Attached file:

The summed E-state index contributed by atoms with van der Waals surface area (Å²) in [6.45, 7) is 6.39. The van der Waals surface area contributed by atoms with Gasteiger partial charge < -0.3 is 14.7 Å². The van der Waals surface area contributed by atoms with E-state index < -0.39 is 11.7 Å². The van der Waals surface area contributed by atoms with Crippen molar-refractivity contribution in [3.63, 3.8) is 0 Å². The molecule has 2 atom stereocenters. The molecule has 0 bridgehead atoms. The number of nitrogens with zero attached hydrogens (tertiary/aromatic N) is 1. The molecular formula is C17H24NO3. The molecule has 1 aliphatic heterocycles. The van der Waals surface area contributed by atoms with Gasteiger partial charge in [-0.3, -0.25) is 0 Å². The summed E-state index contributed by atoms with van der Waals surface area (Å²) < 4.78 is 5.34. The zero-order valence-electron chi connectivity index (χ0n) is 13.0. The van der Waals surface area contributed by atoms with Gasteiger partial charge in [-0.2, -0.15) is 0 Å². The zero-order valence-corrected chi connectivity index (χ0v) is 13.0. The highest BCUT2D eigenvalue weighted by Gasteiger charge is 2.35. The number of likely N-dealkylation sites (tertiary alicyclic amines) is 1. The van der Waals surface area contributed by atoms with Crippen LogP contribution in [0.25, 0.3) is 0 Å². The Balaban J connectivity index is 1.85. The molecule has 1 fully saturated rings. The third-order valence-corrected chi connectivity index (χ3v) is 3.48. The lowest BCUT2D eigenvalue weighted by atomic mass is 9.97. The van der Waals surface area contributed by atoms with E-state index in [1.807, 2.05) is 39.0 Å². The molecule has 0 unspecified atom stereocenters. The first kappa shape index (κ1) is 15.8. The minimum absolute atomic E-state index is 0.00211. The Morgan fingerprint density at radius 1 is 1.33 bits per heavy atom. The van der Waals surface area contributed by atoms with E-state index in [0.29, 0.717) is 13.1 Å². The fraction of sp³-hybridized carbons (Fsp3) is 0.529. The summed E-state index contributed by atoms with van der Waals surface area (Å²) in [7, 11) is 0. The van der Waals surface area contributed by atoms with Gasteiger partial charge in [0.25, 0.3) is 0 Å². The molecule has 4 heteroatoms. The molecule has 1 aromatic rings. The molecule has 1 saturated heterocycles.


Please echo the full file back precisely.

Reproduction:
The summed E-state index contributed by atoms with van der Waals surface area (Å²) in [6.45, 7) is 6.39. The van der Waals surface area contributed by atoms with Gasteiger partial charge < -0.3 is 14.7 Å². The van der Waals surface area contributed by atoms with E-state index < -0.39 is 11.7 Å². The van der Waals surface area contributed by atoms with Crippen molar-refractivity contribution in [3.63, 3.8) is 0 Å². The molecule has 2 atom stereocenters. The molecule has 0 bridgehead atoms. The number of nitrogens with zero attached hydrogens (tertiary/aromatic N) is 1. The molecular formula is C17H24NO3. The molecule has 1 aliphatic heterocycles. The van der Waals surface area contributed by atoms with Gasteiger partial charge in [-0.3, -0.25) is 0 Å². The summed E-state index contributed by atoms with van der Waals surface area (Å²) < 4.78 is 5.34. The zero-order valence-electron chi connectivity index (χ0n) is 13.0. The van der Waals surface area contributed by atoms with Gasteiger partial charge in [-0.2, -0.15) is 0 Å². The zero-order valence-corrected chi connectivity index (χ0v) is 13.0. The highest BCUT2D eigenvalue weighted by Gasteiger charge is 2.35. The number of likely N-dealkylation sites (tertiary alicyclic amines) is 1. The van der Waals surface area contributed by atoms with Crippen LogP contribution in [0.25, 0.3) is 0 Å². The Balaban J connectivity index is 1.85. The molecule has 1 fully saturated rings. The third-order valence-corrected chi connectivity index (χ3v) is 3.48. The lowest BCUT2D eigenvalue weighted by atomic mass is 9.97. The van der Waals surface area contributed by atoms with E-state index in [1.807, 2.05) is 39.0 Å². The molecule has 0 unspecified atom stereocenters. The first kappa shape index (κ1) is 15.8. The minimum absolute atomic E-state index is 0.00211. The Morgan fingerprint density at radius 1 is 1.33 bits per heavy atom. The van der Waals surface area contributed by atoms with E-state index in [0.29, 0.717) is 13.1 Å². The fraction of sp³-hybridized carbons (Fsp3) is 0.529. The summed E-state index contributed by atoms with van der Waals surface area (Å²) in [7, 11) is 0. The van der Waals surface area contributed by atoms with Gasteiger partial charge in [0.25, 0.3) is 0 Å². The molecule has 4 heteroatoms. The molecule has 1 aromatic rings. The molecule has 1 saturated heterocycles.